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Third Age Adventures

Just Cruising 2

NEW ZEALAND | Friday, 23 December 2011 | Views [178]

We meet at Circular Quay for coffee, and then, suitably fortified, we board the “Radiance of the Seas” . It is huge and opulent. For the first 24 hours we are docked in Circular Quay, and our window looks out at the Opera House. We find Judy and John out on the deck at the stern of the ship, and this becomes “our place”.  The next morning we breakfast here, with the Harbour Bridge behind us.  I could get used to this life…

It doesn’t take long before the giggling starts. John gets into a lift and holds the door open for us. Before we can get in a large group of Asian women push past us and fill up the lift.  Door closes and the lift takes off without us. The look on John’s face is priceless – as is the look on Anne’s face when we are talking about life-boat drill and she thinks it involves actually getting into the life-boat!

The first two days are sea days. Sleep in, leisurely breakfast, wander around.  Coffee at Latte-tudes.

Food is delicious and our waiters – Martin from India and Suad from Macedonia are fun. On the first night the waiters do their singing thing, and we all wave serviettes (what is that about?) I ask Suad if he had been singing and he treats us to a special performance at the table. A solo just for us. He sings “Oh bella cosa” and looks straight us. For a few seconds we feel 18 again.

Early in the morning of Day 3, we sail into Milford Sound. It is freezing and misty. They served hot chocolate on deck and manoeuvre the ship almost under a waterfall. It is beautiful and we dwarf another ship that followed us in. Later in the day we sail into Dusky Sound and Doubtful Sound, which are also beautiful but different. 

Our first actual port is Dunedin. This is pretty town , but unremarkable except for the “steepest street in the world” which was recognized in the 2001 Darwin Awards (when some misguided student  decided to travel its length in a wheelie bin – thus removing herself from the gene pool). Christchurch is still undergoing its restoration, so instead we dock at Akaroa. Akaroa is a gorgeous town  on the water. Originally settled by the French, it still has French Street names, quaint houses and quirky shops. Plus lovely fish restaurants and New Zealand Ice-Cream – all of which we sample in the name of research. Wellington is also pretty, with its lovely harbour and Cape-Cod styled houses nestled into the hills. Not sure how safe they are in earthquakes – of which Wellington has more than its fair share. A trip up the mountain on the funicular gives us great views.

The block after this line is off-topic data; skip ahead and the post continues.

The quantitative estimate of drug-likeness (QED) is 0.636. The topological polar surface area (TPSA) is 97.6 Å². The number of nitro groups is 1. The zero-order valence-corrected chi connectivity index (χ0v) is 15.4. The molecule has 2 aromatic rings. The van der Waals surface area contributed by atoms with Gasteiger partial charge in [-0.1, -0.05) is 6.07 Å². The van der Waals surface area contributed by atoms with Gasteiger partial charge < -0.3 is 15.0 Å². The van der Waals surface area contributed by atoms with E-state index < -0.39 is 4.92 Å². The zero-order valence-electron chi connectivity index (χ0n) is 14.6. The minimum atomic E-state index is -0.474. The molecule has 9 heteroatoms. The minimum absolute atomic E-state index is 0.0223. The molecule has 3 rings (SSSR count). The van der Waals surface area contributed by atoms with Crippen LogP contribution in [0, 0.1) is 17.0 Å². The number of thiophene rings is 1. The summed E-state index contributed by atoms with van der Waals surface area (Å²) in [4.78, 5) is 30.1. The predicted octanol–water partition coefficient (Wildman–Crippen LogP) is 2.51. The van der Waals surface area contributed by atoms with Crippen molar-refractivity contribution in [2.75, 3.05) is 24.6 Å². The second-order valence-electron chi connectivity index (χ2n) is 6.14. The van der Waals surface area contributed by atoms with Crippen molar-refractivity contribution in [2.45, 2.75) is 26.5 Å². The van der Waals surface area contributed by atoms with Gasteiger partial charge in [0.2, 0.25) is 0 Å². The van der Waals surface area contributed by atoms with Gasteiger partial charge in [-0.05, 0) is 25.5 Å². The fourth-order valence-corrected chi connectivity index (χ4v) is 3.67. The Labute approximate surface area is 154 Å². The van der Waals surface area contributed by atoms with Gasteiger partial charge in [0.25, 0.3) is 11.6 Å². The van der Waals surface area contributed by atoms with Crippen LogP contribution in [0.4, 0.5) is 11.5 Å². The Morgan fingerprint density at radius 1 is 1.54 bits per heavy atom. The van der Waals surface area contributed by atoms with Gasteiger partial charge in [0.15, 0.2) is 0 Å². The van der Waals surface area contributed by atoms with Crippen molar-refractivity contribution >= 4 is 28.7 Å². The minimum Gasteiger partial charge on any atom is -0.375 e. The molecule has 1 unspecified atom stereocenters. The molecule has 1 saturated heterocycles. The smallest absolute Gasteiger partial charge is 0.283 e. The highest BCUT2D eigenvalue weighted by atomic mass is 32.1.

Further north, we dock at Napier – a lovely Art-Deco town (which was also destroyed by an earthquake and rebuilt in 1931). Here Anne and I go on a Maori Cultural Tour which was the highlight of the trip. We travel to Waimarama, where we are greeted with a traditional warrior welcome. We break into groups and are taken around to experience various aspects of Maori life.  This culminates with our own private Haka, and the traditional Hongi (nose-rub) farewell.   I decide to choose cultural tours in future – beautiful scenery is everywhere, but the culture is unique!

Then on to Rotorua, where we marvel at boiling mud, and are startled each time we are saturated by geysers. Even though we know that it will happen. Doesn’t make any sense – but it did at the time.  Finally we stop at Auckland – where we purchase lots of Manuka Honey products and hope the Aussie Customs won’t confiscate them. (They didn’t.)

Our final stop, the Bay of Islands, is cancelled. The seas have become too rough to allow us to use the tenders to disembark. So we have an extra sea day as we sail north – almost to Norfolk Island, and then turn back to Sydney.  This no doubt annoys the couple who haven’t got back to the ship on time in Auckland, who would have been told to pick us up at the next stop. Hopefully they have their passports with them, as they would have  to fly to Sydney to collect their suitcases!

Everywhere we went in New Zealand we were shown places that had been affected by earthquakes. Islands that used to be connected to the mainland. Peninsulars that once were islands. One night on the ship I dreamed I was in an earthquake, and as I flung myself to safety, I managed to propel myself out of bed onto the floor! Two weeks after we were in nearby Akaroa, Christchurch suffered another earthquake. They don;'t call them the shky isles for nothing!

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